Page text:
Strong responses from stakeholders are expected in this area.

International cooperation

The UK Government recognises that cooperation with the CMA's international counterparts is vital in order for the UK to realise its ambitions to take a leading role in global competition enforcement and policy.

With that in mind, the CMA has signed cooperation framework agreements with a number of competition authorities across the globe, including the US, Australia, Canada and New Zealand (see Memorandum of understanding (publishing.service.gov.uk). In the post-Brexit world, a deal with the EU (currently not yet agreed) is being actively pursued on both sides of the channel.

The Government is now consulting on the introduction of new investigative assistance powers (in civil competition and consumer enforcement investigations) to allow UK competition authorities to use compulsory information gathering powers to obtain information on behalf of overseas authorities. It is also proposed that Part 9 of the Enterprise Act 2002 be updated to provide clearer and more flexible rules for information sharing between the UK’s competition authorities and their overseas counterparts.

What next?

The period for public consultation is open until 1 October 2021.

As explained above, the UK Government is also consulting on a number of other reforms in the consumer and competition law space, including on the processes for merger and markets cases, a new competition regime for the digital sector and a significant overhaul of consumer law enforcement. Alongside these consultations, the Secretary of State for BEIS has also written to the CMA to request its advice on how the UK can better use the tools available under competition and consumer law to achieve the government’s net zero and sustainability goals. That advice is due by early 2022.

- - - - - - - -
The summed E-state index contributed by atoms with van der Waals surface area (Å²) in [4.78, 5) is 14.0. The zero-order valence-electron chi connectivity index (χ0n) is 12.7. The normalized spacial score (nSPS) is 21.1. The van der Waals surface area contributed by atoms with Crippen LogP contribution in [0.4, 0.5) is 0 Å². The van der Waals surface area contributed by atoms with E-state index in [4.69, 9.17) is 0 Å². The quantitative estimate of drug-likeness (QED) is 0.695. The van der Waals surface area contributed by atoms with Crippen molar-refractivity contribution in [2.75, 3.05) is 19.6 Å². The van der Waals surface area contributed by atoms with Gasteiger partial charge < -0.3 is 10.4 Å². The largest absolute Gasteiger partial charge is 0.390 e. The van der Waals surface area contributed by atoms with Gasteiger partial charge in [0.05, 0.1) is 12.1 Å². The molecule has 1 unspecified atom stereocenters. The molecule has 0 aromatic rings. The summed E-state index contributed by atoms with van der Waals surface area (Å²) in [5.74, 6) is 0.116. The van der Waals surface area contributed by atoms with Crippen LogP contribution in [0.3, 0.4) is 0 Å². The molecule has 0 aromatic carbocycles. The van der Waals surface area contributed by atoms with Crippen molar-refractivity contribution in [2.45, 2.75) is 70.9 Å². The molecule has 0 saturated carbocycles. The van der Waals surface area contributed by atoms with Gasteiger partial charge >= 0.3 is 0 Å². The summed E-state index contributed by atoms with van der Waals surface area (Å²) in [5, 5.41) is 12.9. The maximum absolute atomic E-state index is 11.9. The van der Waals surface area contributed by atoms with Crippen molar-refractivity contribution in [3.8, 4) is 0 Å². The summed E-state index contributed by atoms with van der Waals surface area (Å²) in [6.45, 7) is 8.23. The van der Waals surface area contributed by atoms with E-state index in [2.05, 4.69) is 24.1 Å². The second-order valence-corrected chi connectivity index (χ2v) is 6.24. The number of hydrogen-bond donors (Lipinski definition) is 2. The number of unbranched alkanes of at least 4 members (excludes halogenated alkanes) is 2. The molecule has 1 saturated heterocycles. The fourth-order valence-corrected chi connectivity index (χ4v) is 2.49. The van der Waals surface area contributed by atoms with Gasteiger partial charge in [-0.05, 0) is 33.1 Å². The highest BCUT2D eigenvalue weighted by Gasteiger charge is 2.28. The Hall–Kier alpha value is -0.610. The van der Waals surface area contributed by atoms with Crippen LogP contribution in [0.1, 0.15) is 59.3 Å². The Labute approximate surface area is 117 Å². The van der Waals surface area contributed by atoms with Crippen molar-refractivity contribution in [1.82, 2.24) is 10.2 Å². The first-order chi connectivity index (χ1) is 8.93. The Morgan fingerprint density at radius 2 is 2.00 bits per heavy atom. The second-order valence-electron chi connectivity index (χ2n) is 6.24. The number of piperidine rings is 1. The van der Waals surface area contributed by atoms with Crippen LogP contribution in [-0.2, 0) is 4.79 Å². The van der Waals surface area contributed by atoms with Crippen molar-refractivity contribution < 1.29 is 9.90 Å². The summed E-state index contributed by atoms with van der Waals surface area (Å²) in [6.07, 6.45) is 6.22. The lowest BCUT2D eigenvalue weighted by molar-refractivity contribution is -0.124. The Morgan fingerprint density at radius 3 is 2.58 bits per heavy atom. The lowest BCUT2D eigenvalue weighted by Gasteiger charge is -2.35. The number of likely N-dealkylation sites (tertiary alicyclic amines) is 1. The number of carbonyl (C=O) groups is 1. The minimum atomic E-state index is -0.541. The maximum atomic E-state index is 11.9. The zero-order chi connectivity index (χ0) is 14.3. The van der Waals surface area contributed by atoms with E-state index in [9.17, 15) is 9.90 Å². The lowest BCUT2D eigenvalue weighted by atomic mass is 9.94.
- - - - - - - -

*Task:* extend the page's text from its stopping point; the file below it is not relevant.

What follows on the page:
Given the far-reaching nature of the proposals put forward, and the likely strength of views from respondents, the outcome of this consultation will be keenly awaited. Although there is some positive news for businesses in the proposals put forward (for example on the increased protections for leniency applicants and for settlements in Chapter II cases) other aspects will spark intense debate, in particular where there are arguably impacts on vital rights of defence.